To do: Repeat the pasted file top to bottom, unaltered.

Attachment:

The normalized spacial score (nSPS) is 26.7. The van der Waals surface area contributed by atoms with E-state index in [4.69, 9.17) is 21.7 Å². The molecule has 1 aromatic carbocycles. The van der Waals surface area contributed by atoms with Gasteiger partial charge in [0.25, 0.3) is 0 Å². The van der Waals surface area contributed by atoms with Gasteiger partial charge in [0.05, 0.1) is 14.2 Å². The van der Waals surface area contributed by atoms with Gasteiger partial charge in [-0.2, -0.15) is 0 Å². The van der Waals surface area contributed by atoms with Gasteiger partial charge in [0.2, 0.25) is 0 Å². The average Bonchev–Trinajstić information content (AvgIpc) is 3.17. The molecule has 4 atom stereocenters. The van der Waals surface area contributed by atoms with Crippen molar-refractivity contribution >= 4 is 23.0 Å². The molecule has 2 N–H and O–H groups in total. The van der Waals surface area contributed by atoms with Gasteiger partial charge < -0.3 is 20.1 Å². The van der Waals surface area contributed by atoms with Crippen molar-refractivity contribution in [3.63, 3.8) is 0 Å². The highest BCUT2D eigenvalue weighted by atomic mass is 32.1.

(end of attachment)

The normalized spacial score (nSPS) is 26.7. The van der Waals surface area contributed by atoms with E-state index in [4.69, 9.17) is 21.7 Å². The molecule has 1 aromatic carbocycles. The van der Waals surface area contributed by atoms with Gasteiger partial charge in [0.25, 0.3) is 0 Å². The van der Waals surface area contributed by atoms with Gasteiger partial charge in [0.05, 0.1) is 14.2 Å². The van der Waals surface area contributed by atoms with Gasteiger partial charge in [-0.2, -0.15) is 0 Å². The van der Waals surface area contributed by atoms with Gasteiger partial charge in [0.2, 0.25) is 0 Å². The average Bonchev–Trinajstić information content (AvgIpc) is 3.17. The molecule has 4 atom stereocenters. The van der Waals surface area contributed by atoms with Crippen molar-refractivity contribution >= 4 is 23.0 Å². The molecule has 2 N–H and O–H groups in total. The van der Waals surface area contributed by atoms with Gasteiger partial charge < -0.3 is 20.1 Å². The van der Waals surface area contributed by atoms with Crippen molar-refractivity contribution in [3.63, 3.8) is 0 Å². The highest BCUT2D eigenvalue weighted by atomic mass is 32.1.